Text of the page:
Print this articlePrint this article

Written by Greg Gimlick
As featured on page 55 in the March 2013 issue of
Model Aviation.
As featured in the
Model Aviation tablet app.

Model type: Sport aerobatic ARF
Skill level: Intermediate builder; intermediate pilot
Wingspan: 36 inches
Wing area: 329 square inches
Airfoil: Semisymmetrical
Length: 35 inches
Weight: 27 to 30 ounces
Power system: .10 outrunner brushless motor; 25-amp brushless ESC; 11.1-volt (3S) 1800 to 2200 mAh LiPo battery; 9 x 6 electric propeller
Radio: Four-channel with four micro servos
Construction/finish: Built-up wood with MonoKote covering
Street price: $ 99.98 (airframe only)

Motor: Great Planes Rimfire .10 35-30-1250 outrunner
ESC: Great Planes Silver Series 25-amp brushless ESC 5-volt/2-amp BEC
Battery: Great Planes ElectriFly LiPo 3S 11.1volt 1800 mAh 30C
Propeller: APC-E 9 x 6
Radio system: Futaba T7C seven-channel 2.4 GHz FASST transmitter, Futaba R617FS receiver, four Futaba S3114 Micro High-Torque Servos, one 6-inch Y connector, four 6-inch servo extensions
Ready-to-fly weight: 30 ounces
Flight duration: 8 minutes

• Classic design.
• Easily removable cockpit held by magnets and dowels.
• Hardware package.
• Online updates for manual.
• Flight performance.
• Large battery compartment.

• Wrinkles in covering are hard to remove.

I was excited when I found out that the famous Contender was being released as a smaller ARF. I heard the term retro bandied about after the press release, but I preferred remembering one of my first low-wing flights on my instructor’s .40 Contender. It was a classic from the 1970s and innovative at the time.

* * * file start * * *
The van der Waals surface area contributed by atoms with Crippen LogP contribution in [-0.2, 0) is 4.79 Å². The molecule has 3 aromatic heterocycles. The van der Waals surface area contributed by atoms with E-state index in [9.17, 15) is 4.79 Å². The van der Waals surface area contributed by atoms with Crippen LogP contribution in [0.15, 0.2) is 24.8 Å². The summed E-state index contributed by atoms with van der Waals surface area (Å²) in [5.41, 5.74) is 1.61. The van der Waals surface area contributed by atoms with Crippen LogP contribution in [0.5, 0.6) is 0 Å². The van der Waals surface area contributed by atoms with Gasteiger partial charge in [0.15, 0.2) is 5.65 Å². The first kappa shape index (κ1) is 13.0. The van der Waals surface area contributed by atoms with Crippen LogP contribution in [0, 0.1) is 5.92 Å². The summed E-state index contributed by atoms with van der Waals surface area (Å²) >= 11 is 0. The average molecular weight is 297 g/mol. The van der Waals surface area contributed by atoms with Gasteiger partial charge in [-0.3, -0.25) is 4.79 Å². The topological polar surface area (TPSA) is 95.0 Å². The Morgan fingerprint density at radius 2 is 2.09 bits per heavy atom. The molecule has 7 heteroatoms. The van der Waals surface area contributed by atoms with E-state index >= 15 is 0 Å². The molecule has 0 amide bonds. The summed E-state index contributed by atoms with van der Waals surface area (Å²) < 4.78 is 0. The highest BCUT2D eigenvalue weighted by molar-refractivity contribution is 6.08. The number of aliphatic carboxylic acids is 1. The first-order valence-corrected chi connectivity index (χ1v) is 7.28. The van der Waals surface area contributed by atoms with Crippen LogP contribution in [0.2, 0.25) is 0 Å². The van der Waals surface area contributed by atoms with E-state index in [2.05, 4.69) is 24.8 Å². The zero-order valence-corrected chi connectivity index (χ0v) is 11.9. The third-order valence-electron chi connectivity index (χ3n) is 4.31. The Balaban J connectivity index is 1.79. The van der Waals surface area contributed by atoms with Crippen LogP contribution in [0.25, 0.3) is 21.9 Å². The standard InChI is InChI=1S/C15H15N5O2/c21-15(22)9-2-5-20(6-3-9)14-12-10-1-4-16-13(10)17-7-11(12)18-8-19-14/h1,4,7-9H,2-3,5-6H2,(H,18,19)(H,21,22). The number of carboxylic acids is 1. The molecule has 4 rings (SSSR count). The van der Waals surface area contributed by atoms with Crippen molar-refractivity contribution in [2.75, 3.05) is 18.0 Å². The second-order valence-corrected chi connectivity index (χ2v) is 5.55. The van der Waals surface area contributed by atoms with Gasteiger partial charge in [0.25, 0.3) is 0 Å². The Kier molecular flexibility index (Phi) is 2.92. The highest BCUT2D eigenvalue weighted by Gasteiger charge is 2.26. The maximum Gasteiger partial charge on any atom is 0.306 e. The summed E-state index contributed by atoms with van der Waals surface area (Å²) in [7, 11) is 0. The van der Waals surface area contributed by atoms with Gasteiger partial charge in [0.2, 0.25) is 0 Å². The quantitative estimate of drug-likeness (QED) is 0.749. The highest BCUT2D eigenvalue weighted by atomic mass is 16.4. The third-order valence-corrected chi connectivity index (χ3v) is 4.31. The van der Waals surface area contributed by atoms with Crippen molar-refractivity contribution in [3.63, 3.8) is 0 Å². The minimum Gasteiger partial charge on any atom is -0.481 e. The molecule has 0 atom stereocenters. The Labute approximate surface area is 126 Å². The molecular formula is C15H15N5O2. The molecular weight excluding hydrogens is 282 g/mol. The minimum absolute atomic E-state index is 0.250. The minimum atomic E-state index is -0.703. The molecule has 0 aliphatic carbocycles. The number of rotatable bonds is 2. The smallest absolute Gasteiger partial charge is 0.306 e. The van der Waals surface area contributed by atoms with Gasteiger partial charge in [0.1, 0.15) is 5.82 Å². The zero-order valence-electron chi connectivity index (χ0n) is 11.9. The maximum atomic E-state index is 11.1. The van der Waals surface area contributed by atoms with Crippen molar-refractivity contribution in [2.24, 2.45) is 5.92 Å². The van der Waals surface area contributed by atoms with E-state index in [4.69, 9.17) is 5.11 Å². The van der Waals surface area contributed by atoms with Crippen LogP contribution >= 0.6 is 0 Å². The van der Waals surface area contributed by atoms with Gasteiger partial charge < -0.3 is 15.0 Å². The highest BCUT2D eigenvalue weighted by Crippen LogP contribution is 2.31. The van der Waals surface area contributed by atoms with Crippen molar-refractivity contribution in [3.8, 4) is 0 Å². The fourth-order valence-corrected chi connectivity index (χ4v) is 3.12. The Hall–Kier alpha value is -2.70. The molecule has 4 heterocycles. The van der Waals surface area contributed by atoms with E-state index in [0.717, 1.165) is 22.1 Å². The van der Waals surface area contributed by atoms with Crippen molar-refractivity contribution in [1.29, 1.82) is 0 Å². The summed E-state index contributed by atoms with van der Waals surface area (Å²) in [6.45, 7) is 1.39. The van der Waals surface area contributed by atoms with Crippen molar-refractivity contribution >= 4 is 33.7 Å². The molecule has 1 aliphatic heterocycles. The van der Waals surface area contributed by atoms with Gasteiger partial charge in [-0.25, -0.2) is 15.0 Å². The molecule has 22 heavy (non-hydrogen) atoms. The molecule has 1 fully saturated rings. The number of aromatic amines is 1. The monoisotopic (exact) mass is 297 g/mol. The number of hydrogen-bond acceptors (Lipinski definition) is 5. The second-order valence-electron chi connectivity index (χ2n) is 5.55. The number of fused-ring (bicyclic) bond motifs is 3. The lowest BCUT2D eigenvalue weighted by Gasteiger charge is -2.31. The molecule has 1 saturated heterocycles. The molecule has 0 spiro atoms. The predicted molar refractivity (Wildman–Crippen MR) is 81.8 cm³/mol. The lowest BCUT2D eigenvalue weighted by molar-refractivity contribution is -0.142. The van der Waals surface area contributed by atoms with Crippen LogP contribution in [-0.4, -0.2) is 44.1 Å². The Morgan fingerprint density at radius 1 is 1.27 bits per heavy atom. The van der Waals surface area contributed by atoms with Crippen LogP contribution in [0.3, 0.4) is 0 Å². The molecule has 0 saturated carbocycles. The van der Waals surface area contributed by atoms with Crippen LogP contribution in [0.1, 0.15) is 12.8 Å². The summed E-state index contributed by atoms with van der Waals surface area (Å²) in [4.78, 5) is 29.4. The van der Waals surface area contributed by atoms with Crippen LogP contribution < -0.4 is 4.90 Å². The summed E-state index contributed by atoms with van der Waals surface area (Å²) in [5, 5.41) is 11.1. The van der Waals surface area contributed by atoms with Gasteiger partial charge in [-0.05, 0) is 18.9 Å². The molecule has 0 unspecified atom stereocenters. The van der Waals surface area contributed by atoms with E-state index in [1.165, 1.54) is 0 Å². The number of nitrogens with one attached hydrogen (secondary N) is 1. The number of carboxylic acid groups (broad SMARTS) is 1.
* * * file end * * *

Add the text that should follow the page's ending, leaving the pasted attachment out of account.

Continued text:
Designer Dave Platt is world renowned for his Scale achievements and participation at the annual Top Gun event. He is an innovator in Scale techniques and in the case of the Contender, he changed the way people thought about aerodynamic designs of the time. This is best explained by his own words from the July 1970 issue of American Aircraft Modeler:

“Aerodynamically, the model incorporates many variations from the norm. There are no absolutes in model design so one man’s approach represents only his opinion. Mine is that the ‘drive-the-CG-back-as-far-as-you-can’ philosophy is bad for the average pilot, because it leads to a touchy model with a razor-edged margin of stability. Instead, I place the CG well forward and achieve the maneuvers by sufficiently large and far-moving control surfaces to overpower the inherent stability of the model.”

This was a major design philosophy change and one that continues today. Look at our current line of 3-D designs and you can see how his larger control surfaces and exaggerated throws dominate the market.

This is a great little airplane! As one of my friends said while flying it, “It sure flies bigger than it is.” I have to agree. It feels like the original one which I haven’t flown since 1979. It’s easily disassembled for transporting, but I leave it in one piece because of its compact size.

I can see this will become one of my “go-to” airplanes when I need a quick trip to the field for some flying. I highly recommend it!

Read the entire article in the March 2013 issue and tablet app for Model Aviation.

Add new comment